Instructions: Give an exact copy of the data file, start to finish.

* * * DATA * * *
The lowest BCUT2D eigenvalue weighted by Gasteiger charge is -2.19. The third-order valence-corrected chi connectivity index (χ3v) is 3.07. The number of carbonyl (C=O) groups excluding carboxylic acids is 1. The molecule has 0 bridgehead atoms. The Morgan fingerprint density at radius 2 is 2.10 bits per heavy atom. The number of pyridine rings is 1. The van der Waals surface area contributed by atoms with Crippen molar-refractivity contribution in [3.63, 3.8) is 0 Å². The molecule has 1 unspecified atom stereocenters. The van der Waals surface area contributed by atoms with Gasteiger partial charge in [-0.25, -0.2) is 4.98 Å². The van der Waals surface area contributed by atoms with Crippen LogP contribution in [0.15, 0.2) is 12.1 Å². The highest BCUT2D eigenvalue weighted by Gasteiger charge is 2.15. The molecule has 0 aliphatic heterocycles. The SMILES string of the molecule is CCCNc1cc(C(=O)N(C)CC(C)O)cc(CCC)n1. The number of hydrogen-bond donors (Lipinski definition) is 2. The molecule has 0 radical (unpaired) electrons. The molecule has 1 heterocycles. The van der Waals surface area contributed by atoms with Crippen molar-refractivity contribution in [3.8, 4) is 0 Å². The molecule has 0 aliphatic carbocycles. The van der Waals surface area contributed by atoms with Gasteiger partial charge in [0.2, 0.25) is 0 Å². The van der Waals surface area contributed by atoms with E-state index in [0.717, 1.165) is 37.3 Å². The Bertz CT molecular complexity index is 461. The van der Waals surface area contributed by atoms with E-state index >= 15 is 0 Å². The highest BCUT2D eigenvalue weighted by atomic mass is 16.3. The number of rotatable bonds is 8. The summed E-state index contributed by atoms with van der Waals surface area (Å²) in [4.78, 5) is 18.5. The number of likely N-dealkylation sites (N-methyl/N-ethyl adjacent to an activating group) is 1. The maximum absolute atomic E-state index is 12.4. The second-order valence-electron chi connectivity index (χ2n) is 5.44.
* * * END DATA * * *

The lowest BCUT2D eigenvalue weighted by Gasteiger charge is -2.19. The third-order valence-corrected chi connectivity index (χ3v) is 3.07. The number of carbonyl (C=O) groups excluding carboxylic acids is 1. The molecule has 0 bridgehead atoms. The Morgan fingerprint density at radius 2 is 2.10 bits per heavy atom. The number of pyridine rings is 1. The van der Waals surface area contributed by atoms with Crippen molar-refractivity contribution in [3.63, 3.8) is 0 Å². The molecule has 1 unspecified atom stereocenters. The van der Waals surface area contributed by atoms with Gasteiger partial charge in [-0.25, -0.2) is 4.98 Å². The van der Waals surface area contributed by atoms with Crippen LogP contribution in [0.15, 0.2) is 12.1 Å². The highest BCUT2D eigenvalue weighted by Gasteiger charge is 2.15. The molecule has 0 aliphatic heterocycles. The SMILES string of the molecule is CCCNc1cc(C(=O)N(C)CC(C)O)cc(CCC)n1. The number of hydrogen-bond donors (Lipinski definition) is 2. The molecule has 0 radical (unpaired) electrons. The molecule has 1 heterocycles. The van der Waals surface area contributed by atoms with Crippen molar-refractivity contribution in [3.8, 4) is 0 Å². The molecule has 0 aliphatic carbocycles. The van der Waals surface area contributed by atoms with Gasteiger partial charge in [0.2, 0.25) is 0 Å². The van der Waals surface area contributed by atoms with E-state index in [0.717, 1.165) is 37.3 Å². The Bertz CT molecular complexity index is 461. The van der Waals surface area contributed by atoms with E-state index >= 15 is 0 Å². The highest BCUT2D eigenvalue weighted by atomic mass is 16.3. The number of rotatable bonds is 8. The summed E-state index contributed by atoms with van der Waals surface area (Å²) in [4.78, 5) is 18.5. The number of likely N-dealkylation sites (N-methyl/N-ethyl adjacent to an activating group) is 1. The maximum absolute atomic E-state index is 12.4. The second-order valence-electron chi connectivity index (χ2n) is 5.44.